If you’ve never sailed at night then you’re really missing out on one of the most magical and soulful sailing boat experiences possible. The stillness of a star-lit sea on a cloudless night can be a contemplative adventure that distills the very essence of pure sailing.
However, it does raise challenges. How well do you know your yacht’s layout in the dark? How do you anticipate the squalls and gusts if you can’t see them? In this guide, we’ll look at a few hints and tips to help make your night sailing experience safe and secure.
- If you’ve been wearing sunglasses all day, allow up to 40 minutes for your eyes to adjust to the dark. Night vision relies on rod cells in the eyes. They can take 20-40 minutes to adapt to darkness.
- Ensure your navigation screens are dimmed and turn off any unnecessary light-emitting electronics.
- Use a red bulb in your flashlight if possible. If you’re using a white bulb then avoid shining the light directly at the rig, as the reflected light will destroy your night vision.
Food and Clothing
- Don’t forget that no matter where you are sailing, it always gets cooler at night to ensure that you wear adequate warm and dry clothing.
- Store hot drinks and food within easy reach of the cockpit.
- Ensure all crew members wear a lifejacket and harness whenever they are on deck at night. Make sure everyone is aware of the clip-on points and jackstays. Even if you are sleeping in the cockpit, don’t go forward without someone else clipped on and awake in the cockpit.
- Review your man overboard procedures and ensure the light is attached to the horseshoe/DAN buoy. Check before you commence the voyage.
- Any crew member on watch should be equipped with a red bulb flashlight, a knife, and a personal EPIRB/AIS locator.
- Ensure that all gear is carefully stowed away. Set up lee cloths and check that all seacocks that need to be closed are closed.
- Test any communication equipment before leaving.
- Set up a clear watch schedule to ensure all crew members have adequate rest and breaks. If there are only three people on board, a three hours on-six off watch system will ensure all crew has adequate rest time whereas a four-man crew could operate on two hours on four hours off system. Brief your crew thoroughly to ensure that everyone knows and understands the watch system and what your expectations are.
- Make all crew members aware that they could be called onto the deck at anytime.
- Never post an inexperienced crew member on watch alone. Pair them up with a more experienced member of the crew.
- The retiring crew should give the new watch a briefing on sea and weather conditions, hazards or traffic in the area, and any relevant information as to the state of the boat. Remember the crew member taking over the watch may have only just woken up. Ensure they are awake enough to carry out the watch- your life is in their hands!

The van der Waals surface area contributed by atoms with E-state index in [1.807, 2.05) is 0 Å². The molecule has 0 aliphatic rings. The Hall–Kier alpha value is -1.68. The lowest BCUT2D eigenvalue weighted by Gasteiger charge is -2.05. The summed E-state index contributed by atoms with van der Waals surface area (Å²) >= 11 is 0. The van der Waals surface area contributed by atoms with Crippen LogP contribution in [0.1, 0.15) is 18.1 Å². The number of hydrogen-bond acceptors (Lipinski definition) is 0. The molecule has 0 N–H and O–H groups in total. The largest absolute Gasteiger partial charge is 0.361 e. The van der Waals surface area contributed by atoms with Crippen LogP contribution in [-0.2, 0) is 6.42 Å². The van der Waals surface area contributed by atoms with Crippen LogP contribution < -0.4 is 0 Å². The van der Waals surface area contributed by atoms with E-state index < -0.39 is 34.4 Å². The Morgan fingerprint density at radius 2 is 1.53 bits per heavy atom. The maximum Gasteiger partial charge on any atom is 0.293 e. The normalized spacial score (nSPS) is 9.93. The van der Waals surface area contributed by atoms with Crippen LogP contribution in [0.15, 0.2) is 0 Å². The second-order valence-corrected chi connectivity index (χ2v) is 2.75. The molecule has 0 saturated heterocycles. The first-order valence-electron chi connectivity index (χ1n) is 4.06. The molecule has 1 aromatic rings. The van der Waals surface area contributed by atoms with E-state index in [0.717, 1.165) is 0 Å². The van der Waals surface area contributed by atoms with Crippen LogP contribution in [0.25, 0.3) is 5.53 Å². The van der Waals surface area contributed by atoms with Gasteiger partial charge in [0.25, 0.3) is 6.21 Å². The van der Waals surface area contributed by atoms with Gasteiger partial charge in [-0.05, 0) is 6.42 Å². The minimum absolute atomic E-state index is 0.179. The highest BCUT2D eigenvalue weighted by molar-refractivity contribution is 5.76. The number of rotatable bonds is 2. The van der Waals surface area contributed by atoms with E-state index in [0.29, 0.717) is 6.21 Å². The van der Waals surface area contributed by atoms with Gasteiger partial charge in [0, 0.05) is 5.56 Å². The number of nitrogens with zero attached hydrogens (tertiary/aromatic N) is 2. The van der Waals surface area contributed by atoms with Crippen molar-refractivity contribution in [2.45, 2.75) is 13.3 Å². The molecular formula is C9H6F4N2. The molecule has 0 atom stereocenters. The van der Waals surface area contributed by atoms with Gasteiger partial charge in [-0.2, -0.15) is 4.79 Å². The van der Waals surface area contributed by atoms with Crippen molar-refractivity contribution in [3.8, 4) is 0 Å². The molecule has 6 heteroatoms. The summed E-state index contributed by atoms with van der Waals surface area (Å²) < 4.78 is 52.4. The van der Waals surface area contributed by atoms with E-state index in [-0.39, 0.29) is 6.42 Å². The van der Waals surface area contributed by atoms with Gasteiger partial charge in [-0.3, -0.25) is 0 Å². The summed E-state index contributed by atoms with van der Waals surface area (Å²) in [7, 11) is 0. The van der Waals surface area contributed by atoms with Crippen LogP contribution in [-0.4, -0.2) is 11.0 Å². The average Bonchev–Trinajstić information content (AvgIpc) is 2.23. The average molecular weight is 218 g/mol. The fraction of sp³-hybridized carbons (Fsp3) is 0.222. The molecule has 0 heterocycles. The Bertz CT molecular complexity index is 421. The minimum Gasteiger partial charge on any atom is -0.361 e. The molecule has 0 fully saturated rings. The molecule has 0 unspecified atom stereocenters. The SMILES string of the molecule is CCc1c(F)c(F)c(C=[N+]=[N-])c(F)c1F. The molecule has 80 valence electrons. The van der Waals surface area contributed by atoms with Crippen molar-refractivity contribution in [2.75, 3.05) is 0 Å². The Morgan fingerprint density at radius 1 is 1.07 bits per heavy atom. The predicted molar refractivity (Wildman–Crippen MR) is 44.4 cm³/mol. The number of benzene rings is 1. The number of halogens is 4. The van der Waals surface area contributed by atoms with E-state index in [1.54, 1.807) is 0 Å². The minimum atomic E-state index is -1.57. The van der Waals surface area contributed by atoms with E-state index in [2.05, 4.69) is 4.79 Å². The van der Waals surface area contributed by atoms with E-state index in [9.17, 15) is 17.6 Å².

- Rest. Don’t be tempted to stay up all night star-gazing on deck. Even if you don’t sleep, rest in your berth to ensure you are fresh and awake for when it’s your turn on watch. Set an alarm for about 15 minutes before your watch period is due to begin and get some food and drink.
- Be considerate to your off-watch crew. Tether deck hooks and rattling pans in the galley; sound travels farther on a still night. If you’re running a generator, consider timing it to be split over two shorter watches rather than over one long watch. Alternatively, charge batteries in the afternoon and watch your power consumption so you don’t need to use the generator at night.
- Don’t get lost in a book whilst on watch. Keep your head on a swivel and simply enjoy the experience of steering the boat and the sights and sounds of the night. Scan the horizon every 10 to 20 minutes. Check the radar and AIS and make proper log entries.
Seamanship at Night
- It’s a good idea to make your first night sail in familiar waters with a full moon to aid visibility.
- Under Rule 25 of the International Regulations for Preventing Collisions at Sea, a sailing vessel must exhibit both red and green sidelights and a white sternlight. The craft under 20 metres can combine the prescribed lights with a tricolour lantern near the top of the mast.
- Rule 23 states that a sailing vessel under power must exhibit sidelights, a sternlight, and a white masthead/steaming light forward. Make sure your ensign isn’t draped over the stern light. Test all lights before leaving and make sure you carry spares for all lights.
- Identify any navigation marks that have light characteristics using your charts. For quick reference, make a note on your passage plan the sequence of expected lights. Work out a clear bearing from the navigation lights and make a note on your passage plan to avoid hazards. Plot a series of GPS waypoints and use the “navigate” function to follow a reference guideline.
- Although it is easier to see other vessels at night, it is also easy to confuse the distances involved. Assess a vessel’s intentions by keeping a good watch and adjust your path accordingly. Keep a close eye on your radar and AIS but don’t rely on them solely. Fishing boats tend to have unpredictable movements and lights so be vigilant when on watch.
- Don’t run at 100%. Most skippers operate at 80% capability at night. This will help minimise any disruptions and will ensure a comfortable ride.
- Base any sail adjustments to be made by each watch on your crew’s experience.
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